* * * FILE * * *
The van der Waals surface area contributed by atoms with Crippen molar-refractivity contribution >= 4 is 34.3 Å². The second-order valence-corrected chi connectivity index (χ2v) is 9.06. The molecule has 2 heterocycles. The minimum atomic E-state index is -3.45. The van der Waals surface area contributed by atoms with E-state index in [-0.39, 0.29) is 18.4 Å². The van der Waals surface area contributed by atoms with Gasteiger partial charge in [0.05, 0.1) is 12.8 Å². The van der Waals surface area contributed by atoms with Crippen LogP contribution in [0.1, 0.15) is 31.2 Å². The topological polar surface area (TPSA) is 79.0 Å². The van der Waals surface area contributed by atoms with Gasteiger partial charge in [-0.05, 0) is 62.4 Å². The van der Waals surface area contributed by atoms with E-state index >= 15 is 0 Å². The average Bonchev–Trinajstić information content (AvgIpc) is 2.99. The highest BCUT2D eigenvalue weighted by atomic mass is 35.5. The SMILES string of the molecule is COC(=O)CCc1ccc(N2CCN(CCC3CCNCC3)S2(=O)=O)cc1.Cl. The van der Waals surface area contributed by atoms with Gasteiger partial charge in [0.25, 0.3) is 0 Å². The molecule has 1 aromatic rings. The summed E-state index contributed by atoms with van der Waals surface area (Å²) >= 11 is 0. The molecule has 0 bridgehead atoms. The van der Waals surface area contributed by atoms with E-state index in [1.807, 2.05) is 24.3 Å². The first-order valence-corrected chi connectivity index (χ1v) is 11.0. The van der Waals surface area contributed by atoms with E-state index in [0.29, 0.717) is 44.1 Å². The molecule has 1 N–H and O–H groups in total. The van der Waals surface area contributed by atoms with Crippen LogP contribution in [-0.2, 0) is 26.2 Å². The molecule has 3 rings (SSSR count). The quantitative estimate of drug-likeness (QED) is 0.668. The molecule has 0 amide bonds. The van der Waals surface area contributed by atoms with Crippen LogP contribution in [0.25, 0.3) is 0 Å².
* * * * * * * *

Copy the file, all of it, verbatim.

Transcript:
The van der Waals surface area contributed by atoms with Crippen molar-refractivity contribution >= 4 is 34.3 Å². The second-order valence-corrected chi connectivity index (χ2v) is 9.06. The molecule has 2 heterocycles. The minimum atomic E-state index is -3.45. The van der Waals surface area contributed by atoms with E-state index in [-0.39, 0.29) is 18.4 Å². The van der Waals surface area contributed by atoms with Gasteiger partial charge in [0.05, 0.1) is 12.8 Å². The van der Waals surface area contributed by atoms with Crippen LogP contribution in [0.1, 0.15) is 31.2 Å². The topological polar surface area (TPSA) is 79.0 Å². The van der Waals surface area contributed by atoms with Gasteiger partial charge in [-0.05, 0) is 62.4 Å². The van der Waals surface area contributed by atoms with E-state index >= 15 is 0 Å². The average Bonchev–Trinajstić information content (AvgIpc) is 2.99. The highest BCUT2D eigenvalue weighted by atomic mass is 35.5. The SMILES string of the molecule is COC(=O)CCc1ccc(N2CCN(CCC3CCNCC3)S2(=O)=O)cc1.Cl. The van der Waals surface area contributed by atoms with Gasteiger partial charge in [0.25, 0.3) is 0 Å². The molecule has 1 aromatic rings. The summed E-state index contributed by atoms with van der Waals surface area (Å²) >= 11 is 0. The molecule has 0 bridgehead atoms. The van der Waals surface area contributed by atoms with E-state index in [1.807, 2.05) is 24.3 Å². The first-order valence-corrected chi connectivity index (χ1v) is 11.0. The van der Waals surface area contributed by atoms with E-state index in [0.29, 0.717) is 44.1 Å². The molecule has 1 N–H and O–H groups in total. The van der Waals surface area contributed by atoms with Crippen LogP contribution in [-0.2, 0) is 26.2 Å². The molecule has 3 rings (SSSR count). The quantitative estimate of drug-likeness (QED) is 0.668. The molecule has 0 amide bonds. The van der Waals surface area contributed by atoms with Crippen LogP contribution in [0.25, 0.3) is 0 Å².